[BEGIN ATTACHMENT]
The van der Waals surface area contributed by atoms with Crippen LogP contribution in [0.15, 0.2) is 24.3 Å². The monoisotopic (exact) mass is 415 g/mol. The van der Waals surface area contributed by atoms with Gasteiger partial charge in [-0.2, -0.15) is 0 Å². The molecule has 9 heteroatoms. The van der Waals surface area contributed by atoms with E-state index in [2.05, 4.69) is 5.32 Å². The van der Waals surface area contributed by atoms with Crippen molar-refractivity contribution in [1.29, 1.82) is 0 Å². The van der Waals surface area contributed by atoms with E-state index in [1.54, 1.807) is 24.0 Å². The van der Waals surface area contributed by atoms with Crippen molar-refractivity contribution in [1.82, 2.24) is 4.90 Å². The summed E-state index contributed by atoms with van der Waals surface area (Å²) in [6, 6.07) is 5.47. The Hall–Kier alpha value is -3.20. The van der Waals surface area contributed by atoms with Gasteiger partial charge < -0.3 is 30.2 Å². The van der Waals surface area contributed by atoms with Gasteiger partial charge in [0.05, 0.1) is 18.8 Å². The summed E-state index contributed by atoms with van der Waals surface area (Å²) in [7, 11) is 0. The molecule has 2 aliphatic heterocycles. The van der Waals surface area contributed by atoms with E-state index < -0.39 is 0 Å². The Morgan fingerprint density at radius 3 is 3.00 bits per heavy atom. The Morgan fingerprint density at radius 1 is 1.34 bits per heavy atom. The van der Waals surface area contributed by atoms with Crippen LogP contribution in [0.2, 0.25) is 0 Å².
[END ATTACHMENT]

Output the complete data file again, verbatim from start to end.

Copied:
The van der Waals surface area contributed by atoms with Crippen LogP contribution in [0.15, 0.2) is 24.3 Å². The monoisotopic (exact) mass is 415 g/mol. The van der Waals surface area contributed by atoms with Gasteiger partial charge in [-0.2, -0.15) is 0 Å². The molecule has 9 heteroatoms. The van der Waals surface area contributed by atoms with E-state index in [2.05, 4.69) is 5.32 Å². The van der Waals surface area contributed by atoms with Crippen molar-refractivity contribution in [1.29, 1.82) is 0 Å². The van der Waals surface area contributed by atoms with E-state index in [1.54, 1.807) is 24.0 Å². The van der Waals surface area contributed by atoms with Crippen molar-refractivity contribution in [1.82, 2.24) is 4.90 Å². The summed E-state index contributed by atoms with van der Waals surface area (Å²) in [6, 6.07) is 5.47. The Hall–Kier alpha value is -3.20. The van der Waals surface area contributed by atoms with Gasteiger partial charge < -0.3 is 30.2 Å². The van der Waals surface area contributed by atoms with Gasteiger partial charge in [0.05, 0.1) is 18.8 Å². The summed E-state index contributed by atoms with van der Waals surface area (Å²) in [7, 11) is 0. The molecule has 2 aliphatic heterocycles. The van der Waals surface area contributed by atoms with E-state index < -0.39 is 0 Å². The Morgan fingerprint density at radius 3 is 3.00 bits per heavy atom. The Morgan fingerprint density at radius 1 is 1.34 bits per heavy atom. The van der Waals surface area contributed by atoms with Crippen LogP contribution in [0.2, 0.25) is 0 Å².